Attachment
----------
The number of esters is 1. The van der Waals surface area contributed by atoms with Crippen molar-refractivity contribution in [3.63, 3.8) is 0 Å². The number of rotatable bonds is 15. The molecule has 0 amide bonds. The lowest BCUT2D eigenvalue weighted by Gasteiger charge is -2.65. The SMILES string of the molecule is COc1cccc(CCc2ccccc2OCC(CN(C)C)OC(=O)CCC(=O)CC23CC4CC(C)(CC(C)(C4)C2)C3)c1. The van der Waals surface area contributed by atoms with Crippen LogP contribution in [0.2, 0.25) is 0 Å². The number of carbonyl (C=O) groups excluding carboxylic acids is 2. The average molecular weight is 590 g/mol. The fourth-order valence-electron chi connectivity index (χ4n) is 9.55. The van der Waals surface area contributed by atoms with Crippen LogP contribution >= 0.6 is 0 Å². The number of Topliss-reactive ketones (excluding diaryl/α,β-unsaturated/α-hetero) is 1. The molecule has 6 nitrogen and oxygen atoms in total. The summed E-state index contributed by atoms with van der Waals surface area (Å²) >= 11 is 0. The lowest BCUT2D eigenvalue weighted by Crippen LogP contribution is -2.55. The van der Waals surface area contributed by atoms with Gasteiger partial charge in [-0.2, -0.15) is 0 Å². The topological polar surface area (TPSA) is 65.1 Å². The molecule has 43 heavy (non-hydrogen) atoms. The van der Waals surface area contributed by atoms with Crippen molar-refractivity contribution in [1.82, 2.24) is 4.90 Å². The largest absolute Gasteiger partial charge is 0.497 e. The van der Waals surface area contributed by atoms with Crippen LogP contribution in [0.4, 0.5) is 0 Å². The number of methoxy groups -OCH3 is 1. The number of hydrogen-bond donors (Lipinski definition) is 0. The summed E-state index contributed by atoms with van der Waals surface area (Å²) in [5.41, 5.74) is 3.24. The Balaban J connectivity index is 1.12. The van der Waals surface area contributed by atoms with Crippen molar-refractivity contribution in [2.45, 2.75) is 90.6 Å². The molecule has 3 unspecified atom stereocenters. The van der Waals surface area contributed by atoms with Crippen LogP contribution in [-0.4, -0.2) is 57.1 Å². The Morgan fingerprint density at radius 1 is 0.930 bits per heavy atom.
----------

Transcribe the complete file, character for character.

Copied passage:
The number of esters is 1. The van der Waals surface area contributed by atoms with Crippen molar-refractivity contribution in [3.63, 3.8) is 0 Å². The number of rotatable bonds is 15. The molecule has 0 amide bonds. The lowest BCUT2D eigenvalue weighted by Gasteiger charge is -2.65. The SMILES string of the molecule is COc1cccc(CCc2ccccc2OCC(CN(C)C)OC(=O)CCC(=O)CC23CC4CC(C)(CC(C)(C4)C2)C3)c1. The van der Waals surface area contributed by atoms with Crippen LogP contribution in [0.2, 0.25) is 0 Å². The number of carbonyl (C=O) groups excluding carboxylic acids is 2. The average molecular weight is 590 g/mol. The fourth-order valence-electron chi connectivity index (χ4n) is 9.55. The van der Waals surface area contributed by atoms with Crippen LogP contribution >= 0.6 is 0 Å². The number of Topliss-reactive ketones (excluding diaryl/α,β-unsaturated/α-hetero) is 1. The molecule has 6 nitrogen and oxygen atoms in total. The summed E-state index contributed by atoms with van der Waals surface area (Å²) >= 11 is 0. The lowest BCUT2D eigenvalue weighted by Crippen LogP contribution is -2.55. The van der Waals surface area contributed by atoms with Gasteiger partial charge in [-0.2, -0.15) is 0 Å². The topological polar surface area (TPSA) is 65.1 Å². The molecule has 43 heavy (non-hydrogen) atoms. The van der Waals surface area contributed by atoms with Crippen molar-refractivity contribution in [1.82, 2.24) is 4.90 Å². The largest absolute Gasteiger partial charge is 0.497 e. The van der Waals surface area contributed by atoms with Crippen LogP contribution in [0.4, 0.5) is 0 Å². The number of methoxy groups -OCH3 is 1. The number of hydrogen-bond donors (Lipinski definition) is 0. The summed E-state index contributed by atoms with van der Waals surface area (Å²) in [5.41, 5.74) is 3.24. The Balaban J connectivity index is 1.12. The van der Waals surface area contributed by atoms with Crippen molar-refractivity contribution in [2.45, 2.75) is 90.6 Å². The molecule has 3 unspecified atom stereocenters. The van der Waals surface area contributed by atoms with Crippen LogP contribution in [-0.4, -0.2) is 57.1 Å². The Morgan fingerprint density at radius 1 is 0.930 bits per heavy atom.